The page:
Structured around a personal account of the illness and death of the author’s partner, Jane, this book explores how something hard to bear became a threshold to a world of insight and discovery.
Drawing on German Idealism and Jane’s own research in the area, The Aesthetic Experience of Dying looks at the notion of life as a binary synthesis, or a return enhanced, as a way of coming to understand death. Binary synthesis describes the interplay between dynamically opposing pairs of concepts – such as life and death – resulting in an enhanced version of one of them to move forward in a new cycle of the process. Yet what relevance does this elegant word game have to the shocking diagnosis of serious illness? Struggling to balance reason with sense, thought with feeling, this book examines the experience of caring for someone from diagnosis to death and is illustrated with examples of the return enhanced. The concluding chapter outlines how the tension of Jane’s dying has been resolved as the rhythmic patterns of the lifeworld have been understood through the process of reflecting on the experience.
This creative and insightful book will appeal to those interested in the medical humanities. It will also be an important reference for practising and student health professionals.
Table of Contents
1. The Return Enhanced 2. Invitation to the Dance 3. Days for Dancing 4. The Last Waltz 5. The Aesthetic Experience of Dying
Veronica M. F. Adamson is an Honorary Research Fellow in the School of Health in Social Science, University of Edinburgh, UK.
'This is a beautiful, visceral and not least courageous text that opens the reader the depths and details of a human life facing death. Adamson succeeds in offering a poignant reflection that journeys from diagnosis to death in such a way that is faithful to the shared depths of the lifeworld. As such, she generously provides a moving and insightful narrative for contemplation about what it is to be human and the nature of the lifeworld in living towards death. It should be read by all professionally involved in terminal illness, it spans insights into well-being, aesthetic dimensions of illness and the implicit splits between reductionist approaches in care delivery and human embodiment which are all skilfully revealed and grasp the human heart.' Kathleen Galvin, University of Brighton, UK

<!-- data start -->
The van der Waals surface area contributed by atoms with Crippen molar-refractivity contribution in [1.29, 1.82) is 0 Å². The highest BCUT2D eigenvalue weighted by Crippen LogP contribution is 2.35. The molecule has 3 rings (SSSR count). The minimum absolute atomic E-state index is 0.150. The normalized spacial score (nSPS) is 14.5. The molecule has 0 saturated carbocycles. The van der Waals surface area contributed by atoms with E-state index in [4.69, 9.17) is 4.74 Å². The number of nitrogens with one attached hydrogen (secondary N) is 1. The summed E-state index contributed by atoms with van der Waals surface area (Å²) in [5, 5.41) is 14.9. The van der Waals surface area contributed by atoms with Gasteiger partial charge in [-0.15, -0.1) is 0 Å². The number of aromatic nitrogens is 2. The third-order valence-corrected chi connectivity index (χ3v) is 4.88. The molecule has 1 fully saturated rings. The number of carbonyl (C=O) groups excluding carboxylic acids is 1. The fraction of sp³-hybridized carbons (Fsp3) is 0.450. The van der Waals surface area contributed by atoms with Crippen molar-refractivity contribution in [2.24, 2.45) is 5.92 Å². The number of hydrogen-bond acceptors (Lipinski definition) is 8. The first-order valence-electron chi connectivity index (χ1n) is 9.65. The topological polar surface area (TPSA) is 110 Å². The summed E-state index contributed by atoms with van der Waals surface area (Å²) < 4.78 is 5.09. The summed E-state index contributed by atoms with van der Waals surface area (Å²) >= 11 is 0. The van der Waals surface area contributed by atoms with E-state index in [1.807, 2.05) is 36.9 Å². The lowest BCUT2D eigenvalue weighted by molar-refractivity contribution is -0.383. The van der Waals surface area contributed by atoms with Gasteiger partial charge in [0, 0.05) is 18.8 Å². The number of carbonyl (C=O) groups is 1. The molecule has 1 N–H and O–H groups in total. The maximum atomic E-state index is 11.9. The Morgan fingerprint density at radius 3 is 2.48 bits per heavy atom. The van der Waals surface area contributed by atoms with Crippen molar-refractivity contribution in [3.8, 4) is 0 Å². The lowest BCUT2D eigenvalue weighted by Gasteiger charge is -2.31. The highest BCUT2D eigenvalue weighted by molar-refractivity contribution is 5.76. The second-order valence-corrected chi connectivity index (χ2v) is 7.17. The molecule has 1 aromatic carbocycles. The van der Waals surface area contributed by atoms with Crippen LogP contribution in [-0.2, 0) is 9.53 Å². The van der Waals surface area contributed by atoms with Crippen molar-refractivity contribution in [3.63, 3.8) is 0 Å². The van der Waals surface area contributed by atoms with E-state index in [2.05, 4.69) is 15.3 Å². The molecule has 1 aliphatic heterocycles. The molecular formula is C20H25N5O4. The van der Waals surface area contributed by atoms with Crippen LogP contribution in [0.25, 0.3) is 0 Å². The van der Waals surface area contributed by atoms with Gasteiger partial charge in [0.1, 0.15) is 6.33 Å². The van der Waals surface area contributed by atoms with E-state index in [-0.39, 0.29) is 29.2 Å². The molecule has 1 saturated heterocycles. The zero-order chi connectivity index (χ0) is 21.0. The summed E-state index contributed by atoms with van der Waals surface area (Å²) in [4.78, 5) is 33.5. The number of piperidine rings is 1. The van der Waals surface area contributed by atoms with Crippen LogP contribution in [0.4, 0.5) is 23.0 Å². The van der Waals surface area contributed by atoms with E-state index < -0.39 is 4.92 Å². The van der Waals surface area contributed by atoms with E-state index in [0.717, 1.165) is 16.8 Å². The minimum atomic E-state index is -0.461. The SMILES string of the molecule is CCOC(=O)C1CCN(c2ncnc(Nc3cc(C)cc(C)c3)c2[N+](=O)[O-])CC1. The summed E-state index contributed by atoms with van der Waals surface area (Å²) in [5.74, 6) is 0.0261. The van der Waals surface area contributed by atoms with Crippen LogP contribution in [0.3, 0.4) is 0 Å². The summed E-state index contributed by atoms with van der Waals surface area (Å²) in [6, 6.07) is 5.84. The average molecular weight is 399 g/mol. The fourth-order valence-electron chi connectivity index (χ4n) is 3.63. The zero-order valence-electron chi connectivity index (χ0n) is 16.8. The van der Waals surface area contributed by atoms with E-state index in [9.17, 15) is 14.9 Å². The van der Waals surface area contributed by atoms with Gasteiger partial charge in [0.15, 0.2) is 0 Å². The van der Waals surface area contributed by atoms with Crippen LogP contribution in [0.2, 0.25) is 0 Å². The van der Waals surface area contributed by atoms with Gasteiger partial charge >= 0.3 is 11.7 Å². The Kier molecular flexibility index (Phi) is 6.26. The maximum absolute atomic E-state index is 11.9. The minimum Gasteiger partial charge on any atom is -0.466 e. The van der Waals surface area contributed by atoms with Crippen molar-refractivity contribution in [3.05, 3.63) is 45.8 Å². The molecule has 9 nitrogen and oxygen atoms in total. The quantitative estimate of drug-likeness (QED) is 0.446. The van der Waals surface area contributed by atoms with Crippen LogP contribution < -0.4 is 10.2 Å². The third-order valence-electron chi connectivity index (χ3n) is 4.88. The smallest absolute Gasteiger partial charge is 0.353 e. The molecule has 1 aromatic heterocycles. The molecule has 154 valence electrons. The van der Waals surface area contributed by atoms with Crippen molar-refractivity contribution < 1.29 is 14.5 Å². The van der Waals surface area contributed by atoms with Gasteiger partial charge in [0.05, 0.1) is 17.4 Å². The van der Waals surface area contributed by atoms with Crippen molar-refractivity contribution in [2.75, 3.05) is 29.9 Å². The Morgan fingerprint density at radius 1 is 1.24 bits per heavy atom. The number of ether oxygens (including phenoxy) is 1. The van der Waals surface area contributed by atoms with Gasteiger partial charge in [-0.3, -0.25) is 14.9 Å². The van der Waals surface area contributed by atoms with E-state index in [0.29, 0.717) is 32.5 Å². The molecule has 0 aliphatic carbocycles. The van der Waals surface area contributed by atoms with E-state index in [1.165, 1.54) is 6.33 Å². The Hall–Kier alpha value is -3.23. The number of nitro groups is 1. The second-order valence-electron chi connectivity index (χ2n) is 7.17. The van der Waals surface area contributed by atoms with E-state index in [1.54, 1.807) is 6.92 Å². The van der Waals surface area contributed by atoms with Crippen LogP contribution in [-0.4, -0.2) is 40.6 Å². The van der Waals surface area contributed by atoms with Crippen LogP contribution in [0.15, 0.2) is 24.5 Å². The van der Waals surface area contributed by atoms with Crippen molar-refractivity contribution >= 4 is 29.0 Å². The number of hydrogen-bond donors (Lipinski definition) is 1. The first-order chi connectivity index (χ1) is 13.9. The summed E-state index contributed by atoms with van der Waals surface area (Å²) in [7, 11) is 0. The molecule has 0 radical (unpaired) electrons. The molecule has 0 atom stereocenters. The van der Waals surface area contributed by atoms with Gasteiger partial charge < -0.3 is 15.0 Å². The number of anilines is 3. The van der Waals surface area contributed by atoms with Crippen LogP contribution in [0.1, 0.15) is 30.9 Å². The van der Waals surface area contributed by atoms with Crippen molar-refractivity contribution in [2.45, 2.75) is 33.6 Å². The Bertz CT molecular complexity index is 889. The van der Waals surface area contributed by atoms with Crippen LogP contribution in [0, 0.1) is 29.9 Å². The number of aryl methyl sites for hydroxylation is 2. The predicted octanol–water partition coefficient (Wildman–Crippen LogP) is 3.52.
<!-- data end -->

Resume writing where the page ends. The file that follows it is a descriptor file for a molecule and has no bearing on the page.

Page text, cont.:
'Every now and then a book comes along that makes you sit up and acknowledge that there is a whole other world going on out there. This is one.
It is about is about the death from ovarian cancer of Adamson’s partner, Jane. Sounded like the usual stuff—illness, death, bereavement. But not if it is viewed though the lens of German Idealism, which looks at the notion of life as a binary synthesis, or a return enhanced, as a way of coming to understand death. I noticed the letters in the words before me had become a bit blurred. I retreated to Google for some background illumination and found a University of Glasgow thesis on binary synthesis, or Goethe's aesthetic intuition in literature and science. Binary synthesis, it told me, is the principle uniting Goethe’s science with his art, in which the name of one element in a pair of antitheses can fairly be applied to their synthesis, since it represents a richer concept, tending towards one of the original antitheses in an ascending hierarchy. I got out of that and did a cryptic crossword—at least they’re relatively straightforward.
Binary synthesis, the back cover told me, describes the interplay between dynamically opposing pairs of concepts—such as life and death—resulting in an enhanced version of one of them to move forward in a new cycle of the process. This book is an examination of the experience of caring for someone from diagnosis to death, illustrated with examples of the return enhanced. That made a little more sense, but I still felt out of my depth. I mean…I thought I knew a bit about cancer and dying and stuff…
Veronica Adamson originally trained as a nurse and is now an Honorary Fellow in the School of Health in Social Science at the University of Edinburgh.' Roger Woodruff